Senator Tammy Baldwin
Sen. Baldwin and and Joni Ernst (R-IA) introduced bipartisan legislation to encourage investment in high-speed internet and protect and expand access to broadband in our rural communities. The Access to Capital Creates Economic Strength and Supports (ACCESS) Rural America Act would provide regulatory relief to rural telecommunications service providers by allowing them to submit streamlined financial reports to the Securities and Exchange Commission (SEC). These small companies – many of which are the sole service providers in their region – could be put out of business by looming regulatory costs. Specifically, this bipartisan legislation would increase the number of investors that triggers SEC public reporting requirements for rural telecommunications companies. This will save these small companies from costly SEC reporting requirements that were never intended for them.
“Reliable high-speed broadband is critical to strengthening small businesses and neighborhoods throughout Wisconsin’s rural communities. Unfortunately, rural telecom companies are getting hit with disclosure costs that were never intended for them, creating new challenges to delivering broadband access throughout Wisconsin,” Baldwin said. “Our bipartisan legislation provides the regulatory relief that rural service providers need to build-out high-speed broadband in small communities and continue our efforts to bring broadband access for all – no matter where you live in Wisconsin.”
Source: Baldwin press release
Senator Ron Johnson
Sen. Johnson has requested a briefing from the White House on Ivanka Trump’s use of a private email account to conduct government business. Johnson, chair of the Committee on Homeland Security and Governmental Affairs, sent the letter to Acting White House Counsel Emmet Flood Tuesday.
Johnson requested a timeline of Trump’s transition from private life into her role at the White House, when the personal email account in question was created, when her government email account was created, and what type of training she received with regard to preserving official records. The letter also requests a list of how many emails, personal and official, were sent to and from Trump’s personal account and her government account. Johnson requested Flood provide the information by Dec. 7, if not sooner.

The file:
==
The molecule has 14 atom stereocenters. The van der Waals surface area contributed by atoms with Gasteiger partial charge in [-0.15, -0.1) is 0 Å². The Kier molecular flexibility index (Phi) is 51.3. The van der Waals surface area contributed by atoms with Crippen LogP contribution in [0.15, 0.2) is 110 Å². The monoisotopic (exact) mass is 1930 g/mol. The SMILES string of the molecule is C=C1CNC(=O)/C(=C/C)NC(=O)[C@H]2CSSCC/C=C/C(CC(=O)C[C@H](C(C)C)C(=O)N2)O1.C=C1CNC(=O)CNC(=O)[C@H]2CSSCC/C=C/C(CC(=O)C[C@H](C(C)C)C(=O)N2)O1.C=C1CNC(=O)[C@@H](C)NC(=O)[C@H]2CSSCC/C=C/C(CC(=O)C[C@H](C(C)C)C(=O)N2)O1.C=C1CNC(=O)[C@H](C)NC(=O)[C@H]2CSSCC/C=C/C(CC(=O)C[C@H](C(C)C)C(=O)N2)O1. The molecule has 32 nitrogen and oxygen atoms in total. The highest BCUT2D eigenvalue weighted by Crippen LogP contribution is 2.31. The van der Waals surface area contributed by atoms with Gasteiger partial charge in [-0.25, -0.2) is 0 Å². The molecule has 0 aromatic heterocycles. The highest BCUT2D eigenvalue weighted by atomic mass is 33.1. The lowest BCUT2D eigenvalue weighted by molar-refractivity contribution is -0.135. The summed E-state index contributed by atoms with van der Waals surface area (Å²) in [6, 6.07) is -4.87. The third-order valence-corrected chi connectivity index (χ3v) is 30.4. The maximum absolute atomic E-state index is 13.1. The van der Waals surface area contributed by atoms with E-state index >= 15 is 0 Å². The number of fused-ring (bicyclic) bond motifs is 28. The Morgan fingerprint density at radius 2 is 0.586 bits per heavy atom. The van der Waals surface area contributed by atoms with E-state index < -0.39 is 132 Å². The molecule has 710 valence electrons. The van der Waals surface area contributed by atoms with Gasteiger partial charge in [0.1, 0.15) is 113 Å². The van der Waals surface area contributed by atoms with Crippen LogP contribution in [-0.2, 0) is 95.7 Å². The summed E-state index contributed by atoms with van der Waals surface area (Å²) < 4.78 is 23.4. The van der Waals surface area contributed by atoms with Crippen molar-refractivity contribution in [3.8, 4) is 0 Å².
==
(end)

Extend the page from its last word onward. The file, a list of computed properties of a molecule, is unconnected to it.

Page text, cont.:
Trump sent emails about White House business to government employees as well as her personal assistants.
President Donald Trump
President Trump is railing against General Motors’ decision to close plants and ax about 14,000 jobs, something his trade war helped trigger in the first place. When listing reasons behind the job cuts on Monday, GM tiptoed around trade policy and blamed a host of other factors. But the company has been much more direct in its criticism of Trump’s trade war in the past.
Earlier this year, GM lowered its profit forecasts for 2018, citing higher steel and aluminum prices caused by new U.S. tariffs. And in June, GM warned that trade tariffs could lead to job losses and lower wages, telling the Commerce Department that higher steel tariffs would affect competitiveness. The automaker, which employs about 110,000 workers, on Monday said it planned to halt production at a plant in Ohio, a state that voted for Trump in 2016.
“GM is eliminating its lower margin passenger vehicles to concentrate on higher-margin products, and the rising cost of steel probably made made those lower margin vehicles even less attractive than they already were,” said Edward Alden, senior fellow at the Council on Foreign Relations.
Trump lashed out at GM CEO Mary Barra. “I was very tough,” he said, per CNN. “I spoke with her when I heard they were closing, and I said, you know, this country has done a lot for General Motors. The United States saved General Motors, and for her to take that company out of Ohio is not good.”
GM on Monday said its Lordstown Assembly plant in Warren, Ohio, would be “unallocated” by the end of 2019, as would its Oshawa Assembly plant in Oshawa, Ontario, its Detroit-Hamtramck Assembly plant in Detroit, and its propulsion-component plants in Maryland and Michigan. It also said it would cease operations at two unnamed assembly plants outside the U.S.